Monumental Farmhouse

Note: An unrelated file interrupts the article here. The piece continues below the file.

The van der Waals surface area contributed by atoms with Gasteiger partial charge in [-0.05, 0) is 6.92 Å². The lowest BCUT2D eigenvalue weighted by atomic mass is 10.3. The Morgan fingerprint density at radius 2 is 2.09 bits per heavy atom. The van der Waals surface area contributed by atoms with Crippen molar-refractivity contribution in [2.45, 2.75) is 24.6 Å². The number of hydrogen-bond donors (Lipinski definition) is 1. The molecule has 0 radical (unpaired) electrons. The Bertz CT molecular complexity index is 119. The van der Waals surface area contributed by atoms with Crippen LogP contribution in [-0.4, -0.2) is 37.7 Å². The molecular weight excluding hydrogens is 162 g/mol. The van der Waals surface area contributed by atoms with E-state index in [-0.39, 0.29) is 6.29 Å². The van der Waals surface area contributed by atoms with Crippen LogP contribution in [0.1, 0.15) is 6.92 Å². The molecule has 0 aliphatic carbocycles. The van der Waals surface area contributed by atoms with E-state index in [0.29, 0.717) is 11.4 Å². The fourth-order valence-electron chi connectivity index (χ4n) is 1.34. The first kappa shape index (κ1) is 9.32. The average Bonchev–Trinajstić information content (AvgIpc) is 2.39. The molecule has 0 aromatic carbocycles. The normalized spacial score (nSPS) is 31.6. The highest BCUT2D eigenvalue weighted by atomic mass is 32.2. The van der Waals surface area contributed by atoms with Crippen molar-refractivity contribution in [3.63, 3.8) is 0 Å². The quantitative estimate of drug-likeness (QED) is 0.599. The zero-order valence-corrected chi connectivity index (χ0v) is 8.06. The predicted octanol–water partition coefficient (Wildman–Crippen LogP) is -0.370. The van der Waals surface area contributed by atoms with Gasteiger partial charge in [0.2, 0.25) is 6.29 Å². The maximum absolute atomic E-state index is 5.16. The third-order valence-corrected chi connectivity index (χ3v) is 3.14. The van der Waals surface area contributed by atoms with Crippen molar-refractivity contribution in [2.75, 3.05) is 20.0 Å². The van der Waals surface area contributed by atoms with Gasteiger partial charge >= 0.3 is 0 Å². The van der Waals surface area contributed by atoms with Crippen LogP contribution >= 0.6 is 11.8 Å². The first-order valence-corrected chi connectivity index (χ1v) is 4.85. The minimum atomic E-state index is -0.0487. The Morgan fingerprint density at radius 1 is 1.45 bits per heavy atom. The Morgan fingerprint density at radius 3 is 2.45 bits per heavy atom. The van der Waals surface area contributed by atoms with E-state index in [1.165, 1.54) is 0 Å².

This renovation of a farmhouse from 1601 needed to be done with great respect for the original architecture. The farmhouse in IJsselstein kept its character and its seventeenth-century look, but for those who get a peek behind the centuries-old walls, there awaits a delightful surprise. Initially the family lived at the front of this barn-house, which was the original intent of such houses. The result of the renovation was that the whole structure (front house and barn) became one, creating a ground floor with a surface area of 450 m2. An enormous space which had to be laid out in a way which made living in it pleasant and comfortable. The piano in its own open gallery is a real eye-catcher. The floor under the piano is covered in cowhide tiles which have also been used as wall-to-ceiling covering, a playful nod to old and new. The ground floor actually has four sections, each with its own feel: the living room, the open gallery, the open-plan kitchen and the snooker room at the back of the house. This measures ten by thirteen metres. The authenticity of the original structure was maintained as much as possible here as well. The floor is made of reclaimed Waal long brick, which was cut and laid lengthwise, piece by piece. André de Vos calls this space the pièce de résistance. ‘We wanted to blur the boundaries of indoor and outdoor as much as possible here. The original high, partial doors of the rear façade can be opened to let the fresh air flow in. The beams in the ceiling are still visible. On either side of the fireplace, in the partition wall between the billiard room and living room, there are glass doors that can be opened. Connection comes back again and again.’ A historic farmhouse filled with surprising elements.

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